GMU Geo: Mountains, Ice, and Earthquakes in central Idaho

Dr. Glenn Thackray: Chair, Dept. of Geosciences, Idaho State University

Monday, 28 January, 2:30pm

Research Hall Showcase

Mountains, Ice, and Earthquakes in central Idaho

The Sawtooth Mountains of central Idaho preserve dramatic evidence of glaciation and recent faulting in landforms and lake sediments.  A moraine belt at the mountain front documents several Late Pleistocene glacier advances and retreats; specific landform characteristics and limited numerical dating suggest that those events occurred during early phases of the last glaciation as well as during and after the Last Glacial Maximum, suggesting that climatic events recorded in the maritime Pacific Northwest also affected inland regions.  Glaciers retreated from the range front to major cirques ca. 14,000 yr BP and did not readvance dramatically, as evidenced by cirque lake sediments, although cosmogenic exposure dating of moraine boulders in one range-front drainage suggests that ice readvanced ca. 11,400 yr BP.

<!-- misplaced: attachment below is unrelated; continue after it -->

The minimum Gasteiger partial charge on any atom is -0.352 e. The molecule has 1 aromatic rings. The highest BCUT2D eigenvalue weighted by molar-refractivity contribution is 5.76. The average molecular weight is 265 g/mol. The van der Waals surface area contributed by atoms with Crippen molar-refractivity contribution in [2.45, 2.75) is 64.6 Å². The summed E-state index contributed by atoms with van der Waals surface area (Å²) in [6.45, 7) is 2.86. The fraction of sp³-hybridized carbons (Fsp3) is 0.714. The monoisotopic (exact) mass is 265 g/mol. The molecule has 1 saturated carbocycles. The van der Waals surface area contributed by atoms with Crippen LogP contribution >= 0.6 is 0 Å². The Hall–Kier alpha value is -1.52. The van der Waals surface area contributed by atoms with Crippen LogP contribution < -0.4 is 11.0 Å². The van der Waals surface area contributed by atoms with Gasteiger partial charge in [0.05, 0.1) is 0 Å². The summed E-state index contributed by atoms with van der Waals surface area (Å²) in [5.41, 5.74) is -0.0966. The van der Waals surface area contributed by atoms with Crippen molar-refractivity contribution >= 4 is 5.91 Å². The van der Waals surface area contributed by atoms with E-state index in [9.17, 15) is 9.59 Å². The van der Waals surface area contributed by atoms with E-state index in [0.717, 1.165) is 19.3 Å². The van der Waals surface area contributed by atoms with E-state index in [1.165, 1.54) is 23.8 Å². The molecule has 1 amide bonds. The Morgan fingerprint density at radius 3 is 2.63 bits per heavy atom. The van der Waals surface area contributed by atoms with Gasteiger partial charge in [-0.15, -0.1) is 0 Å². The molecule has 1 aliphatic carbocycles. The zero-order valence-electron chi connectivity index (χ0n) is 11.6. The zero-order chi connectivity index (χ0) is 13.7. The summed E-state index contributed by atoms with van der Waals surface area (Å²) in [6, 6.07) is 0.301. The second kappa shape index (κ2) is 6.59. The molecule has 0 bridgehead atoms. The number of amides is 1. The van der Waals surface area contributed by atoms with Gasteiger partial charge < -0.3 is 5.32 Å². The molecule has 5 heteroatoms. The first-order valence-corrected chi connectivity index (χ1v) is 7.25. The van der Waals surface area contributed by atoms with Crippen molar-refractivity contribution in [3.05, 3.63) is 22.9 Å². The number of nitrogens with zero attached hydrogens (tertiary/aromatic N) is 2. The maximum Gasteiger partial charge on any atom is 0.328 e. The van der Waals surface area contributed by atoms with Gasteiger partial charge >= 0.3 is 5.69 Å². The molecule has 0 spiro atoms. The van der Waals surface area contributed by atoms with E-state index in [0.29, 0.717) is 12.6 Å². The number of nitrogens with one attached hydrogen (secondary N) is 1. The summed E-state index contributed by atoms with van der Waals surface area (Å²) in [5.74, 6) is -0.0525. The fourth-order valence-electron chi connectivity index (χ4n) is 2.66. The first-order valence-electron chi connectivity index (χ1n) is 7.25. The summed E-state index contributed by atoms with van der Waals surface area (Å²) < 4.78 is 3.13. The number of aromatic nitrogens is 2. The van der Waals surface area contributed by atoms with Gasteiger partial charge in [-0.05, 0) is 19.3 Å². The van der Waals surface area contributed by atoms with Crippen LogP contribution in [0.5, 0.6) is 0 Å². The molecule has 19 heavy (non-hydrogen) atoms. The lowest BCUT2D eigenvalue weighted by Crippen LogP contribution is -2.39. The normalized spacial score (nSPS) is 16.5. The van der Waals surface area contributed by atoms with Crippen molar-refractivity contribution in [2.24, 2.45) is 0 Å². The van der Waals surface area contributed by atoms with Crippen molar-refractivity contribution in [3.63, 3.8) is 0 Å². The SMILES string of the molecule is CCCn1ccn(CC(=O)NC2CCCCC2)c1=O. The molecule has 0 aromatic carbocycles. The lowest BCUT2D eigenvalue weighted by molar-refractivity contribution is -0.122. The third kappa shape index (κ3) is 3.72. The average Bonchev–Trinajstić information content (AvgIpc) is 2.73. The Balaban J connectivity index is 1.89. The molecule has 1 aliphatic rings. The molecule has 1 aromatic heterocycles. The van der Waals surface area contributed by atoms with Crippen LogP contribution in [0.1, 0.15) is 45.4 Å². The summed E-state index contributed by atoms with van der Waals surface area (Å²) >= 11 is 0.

These ages are critical for interpretation of a young fault scarp, discovered and evaluated through high-resolution LiDAR topographic data.  The fault scarp cuts glacial landforms and Holocene alluvial sediments along 50-65 km of the range front.  The 4-9 m fault scarp in Late Pleistocene glacial landforms suggests 2-3 fault movements since deglaciation and fault slip rates of 0.5-0.9 mm/yr, similar to, or greater than slip rates of the most active regional faults. Turbidite sediments in a large lake in the fault hanging wall indicate major earthquakes ca. 4,100 yr BP and 7,000 yr BP.  The Sawtooth Fault is clearly a major fault capable of generating strong earthquakes.


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